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1An organism or inorganic object or material that takes various forms.
- ‘The skeletal morphology of monticular zooids in H. portelli suggests that specialized male polymorphs may not have evolved by Late Eocene times.’
- ‘Furthermore, an x-ray powder diffraction pattern obtained from early-formed filamentous crystallites of cholesterol in bile solution has been interpreted as possibly depicting an unknown crystalline polymorph of cholesterol.’
- ‘Complexity in colonial organisms is often equated with the degree of integration in polymorphs.’
- ‘Cavansite was first discovered with its polymorph pentagonite in Oregon but only in small quantities of microscopic crystals.’
- ‘Immediately after suspension of the lipid film in buffer these samples contain cholesterol crystals at 25 deg C, largely in the form of the low temperature polymorph of anhydrous cholesterol.’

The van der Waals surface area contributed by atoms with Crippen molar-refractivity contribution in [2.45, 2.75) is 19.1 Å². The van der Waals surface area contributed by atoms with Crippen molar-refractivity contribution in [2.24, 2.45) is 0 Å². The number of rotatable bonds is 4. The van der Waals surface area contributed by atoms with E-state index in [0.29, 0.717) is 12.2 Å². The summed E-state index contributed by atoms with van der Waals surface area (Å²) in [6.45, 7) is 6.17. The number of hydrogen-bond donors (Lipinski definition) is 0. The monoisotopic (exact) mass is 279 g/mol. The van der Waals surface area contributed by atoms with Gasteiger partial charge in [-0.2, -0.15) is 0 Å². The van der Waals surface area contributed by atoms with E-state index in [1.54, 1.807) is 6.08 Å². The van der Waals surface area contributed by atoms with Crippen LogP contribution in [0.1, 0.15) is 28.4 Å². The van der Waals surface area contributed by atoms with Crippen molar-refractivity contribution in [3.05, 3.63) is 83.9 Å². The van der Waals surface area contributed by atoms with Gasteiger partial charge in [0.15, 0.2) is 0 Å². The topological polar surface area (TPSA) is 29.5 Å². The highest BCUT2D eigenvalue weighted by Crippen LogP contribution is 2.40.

- 1.1Physiology A polymorphonuclear leukocyte.
- ‘The diagnosis of acute inflammation was based on the finding of collections of extravascular polymorphs in the epithelium, lamina propria, or muscular layers.’
- ‘There are two main groups: the type of white blood cells known as polymorphs (polymorphonuclear leucocytes - those with multi-lobed nuclei); and macrophages that derive from the monocytes in the blood.’
- ‘The microscopy of genital swabs for polymorphs has shown that higher cell counts per high power field are directly proportional to the positivity rate for C. trachomatis.’
- ‘Urethritis is confirmed if the urethral smear shows five or more polymorphs per high power field.’
- ‘Neutrophil polymorphs were only occasionally present.’
Early 19th century: from Greek polumorphos, from polu- many + morphē form.
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